Commission tackles gender segregation in universities

18 July 2014

The Equality and Human Rights Commission has published new legal guidance today on gender segregation at events and meetings organised by universities (including other higher and further education establishments), students’ unions and students’ societies.

The guidance will ensure organisers and educational establishments understand their legal responsibility to prevent discrimination against students, employees and members of the public.  It confirms that gender segregation, such as seating men and women separately at an event, is not permitted at events which are not acts of religious worship.

These include academic meetings, speaking events, lectures or meetings organised for and attended by students, members of the public or employees of the university or students union, whether or not held on university premises.

Gender segregation is permissible during religious worship because this is not covered by equality law. However, once an event goes beyond religious worship or practice, equality law applies and the courts are likely to consider any gender segregation to be unlawful.

The guidance makes clear that any gender segregation amounts to discrimination if it results in disadvantage to any participant because of their gender.  This will include situations where men and women are seated separately.

Genuinely voluntary gender segregation is permissible under the law. However, it is the Commission’s view that it would be impracticable for organisers to attain the necessary certainty that, at every stage, segregation was demonstrably voluntary for all individuals considering or attending an event and that there was no explicit or implicit expectation that men and women should sit separately.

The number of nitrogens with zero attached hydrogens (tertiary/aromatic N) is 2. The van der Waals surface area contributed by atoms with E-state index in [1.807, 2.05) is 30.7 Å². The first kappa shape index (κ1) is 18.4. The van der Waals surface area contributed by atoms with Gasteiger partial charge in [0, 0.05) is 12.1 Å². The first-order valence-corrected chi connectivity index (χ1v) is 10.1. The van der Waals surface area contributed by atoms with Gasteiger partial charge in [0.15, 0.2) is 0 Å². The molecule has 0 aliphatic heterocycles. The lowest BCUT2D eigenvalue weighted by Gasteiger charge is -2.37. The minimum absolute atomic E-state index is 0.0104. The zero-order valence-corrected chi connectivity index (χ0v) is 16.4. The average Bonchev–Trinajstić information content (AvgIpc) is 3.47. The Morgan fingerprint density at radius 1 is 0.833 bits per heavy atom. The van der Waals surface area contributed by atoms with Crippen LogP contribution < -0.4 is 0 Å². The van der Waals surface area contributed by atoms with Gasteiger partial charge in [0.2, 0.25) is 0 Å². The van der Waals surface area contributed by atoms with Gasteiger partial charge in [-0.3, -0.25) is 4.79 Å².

The evidential challenge in relation to what is demonstrably voluntary will be significant and for that reason may be impractical given that universities must satisfy themselves that the event is lawful. Therefore, the safest approach is to ensure that there is no encouragement of segregated seating by gender, other than in acts of religious worship.

Equality law protects individuals from discrimination because of religion or belief. However, any claim of religious discrimination on the basis of a refusal to permit gender-segregated seating would not succeed as the prohibition would be justified in order to prevent unlawful sex discrimination.

Mark Hammond, Chief Executive of the Equality and Human Rights Commission said:

“Gender segregation in our universities and higher educational establishments is a controversial issue as well as a complex area of the law. Universities, higher and further education institutions have a legal duty to ensure that all students, employees and members of the public can enjoy access to events without unlawful discrimination. 

“The Commission’s guidance will help higher education providers and student unions to understand their legal obligations and avoid the risk of discrimination due to a misinterpretation of the law.”

Ends

For further information please contact the Commission’s media office on 0161 829 8102, out of hours 07767 272 818.

Notes to editors

  • The Commission’s guidance, Gender Segregation at Events and Meetings – Guidance for Universities and Student’s Unions can be found here.  
  • The Equality and Human Rights Commission is a statutory body established under the Equality Act 2006. It is an independent body responsible for protecting and promoting equality and human rights in Great Britain.  It aims to encourage equality and diversity, eliminate unlawful discrimination, and promote and protect human rights.  The Commission enforces equality legislation on age, disability, gender reassignment, marriage and civil partnership, pregnancy and maternity, race, religion or belief, sex, sexual orientation. It encourages compliance with the Human Rights Act 1998 and is accredited by the UN as an ‘A status’ National Human Rights Institution.  

 

Last Updated: 18 Jul 2014